When I became pregnant with my second child, I thought it was all going a bit better than the first pregnancy. At the 27 week point I was given Metformin (an oral medication to control blood sugar). I wasn’t really told anything about this medication except that I should take after I eat. I didn’t inquire as I just trusted the doctors with what they were giving me. Same process with blood sugar diary. I was working during my second pregnancy but in a more active role which didn’t require much desk time. I was often on my feet which I think helped me stay active. I did eat healthier, however, I was often tempted daily with treats of homemade Luqaimat and karak which was hard to resist, often brought in by my local coworkers – it would be just rude to resist – but I had to most times.
I didn’t put on as much weight as the first pregnancy – which I think happens to alot of women. Second time around, you have a better idea of what is going on with your body. Still I had gestational diabetes. When my daughter was born, she was smaller than the first baby which was good, but she did get jaundice a day later.
By the time my 3rd pregnancy rolled around – since my history with Gestational Diabetes, I was sent to a Diabetes Center to see a proper specialist (who informed me that Metformin should not be used unless extreme cases of super high blood sugar) which I was not. I had a basic understanding of what I should and should not be eating. I also incorporated a lot more exercise into my 3rd pregnancy – mainly because I didn’t want swollen feet. The exercise consisted of light jogging (ran my last 10k at 5 months), after which I just stuck to walking.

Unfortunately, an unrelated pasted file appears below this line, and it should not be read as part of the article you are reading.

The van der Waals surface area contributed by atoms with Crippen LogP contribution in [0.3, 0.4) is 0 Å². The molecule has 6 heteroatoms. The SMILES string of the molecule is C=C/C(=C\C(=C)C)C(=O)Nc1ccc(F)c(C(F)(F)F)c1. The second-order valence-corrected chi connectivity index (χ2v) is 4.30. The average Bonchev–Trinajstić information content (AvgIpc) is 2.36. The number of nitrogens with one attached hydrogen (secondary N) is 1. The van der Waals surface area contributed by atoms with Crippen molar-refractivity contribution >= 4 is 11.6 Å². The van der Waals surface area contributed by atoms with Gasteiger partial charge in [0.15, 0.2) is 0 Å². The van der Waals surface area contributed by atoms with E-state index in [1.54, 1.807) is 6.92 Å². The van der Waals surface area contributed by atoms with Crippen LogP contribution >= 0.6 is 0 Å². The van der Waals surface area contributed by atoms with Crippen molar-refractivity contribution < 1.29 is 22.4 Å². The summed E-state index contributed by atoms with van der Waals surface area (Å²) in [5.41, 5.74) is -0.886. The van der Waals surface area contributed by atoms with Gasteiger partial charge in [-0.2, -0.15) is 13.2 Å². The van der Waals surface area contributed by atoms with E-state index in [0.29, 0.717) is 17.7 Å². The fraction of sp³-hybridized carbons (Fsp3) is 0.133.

My 3rd pregnancy was the healthiest and the benefits were evident. I ate a healthier of a diet that consisted of lean proteins, fresh fruit and vegetable. I cut out all juices (as they tend to be high in sugar) unless they were freshly made. I reduced my starchy carb intake – no bread, rice or potato (except for the occasional Nando’s Peri Peri chips). I did keep a blood sugar diary for only a few weeks but it only confirmed that I was eating properly and getting enough exercise. Well I had two other little ones that I was always chasing after, so that kept me very active. Happy to report – no high blood sugar and most importantly NO swollen feet 3rd time around.
Gestational diabetes is something that should not be taken lightly. It is something that can be avoided. If not avoided it, it is something that can be controlled. I can’t believe how easy it was to control in my 3rd pregnancy once I put a little bit of effort in. I felt better, didn’t feel sluggish, and felt happier overall compared to my previous pregnancies.
Statistics show that women who’ve had gestational diabetes are more likely to develop Type 2 diabetes later in life. My natural instinct of It won’t happen to me now changed to I don’t want it to happen to me! I have 3 little ones to think about and I want to be healthy for them. I was in my mid 30’s before starting a family and I don’t want age or health complications to impede on any activity I want to do with them when they are older. The best advice the doctor gave to me was this: “Active people don’t get diabetes.” I have always kept that in the back of my mind. Type 2 Diabetes is completely preventable. Since that pregnancy, I have aimed to live a healthier and more active lifestyle.
So for my small part in World Health Day – I am sharing my story. Remember that active people don’t get diabetes. Stay active, stay healthy and Beat Diabetes. For further reading on World Health Day: Beat Diabetes please check out www.who.int.
Did you ever have Gestational Diabetes during any of your pregnancies? How was your experience?
*Stone is equal to 14 lbs. When people first arrive in UAE, they tend to put on the extra weight because of all the glorious food, brunches and 5 star buffets.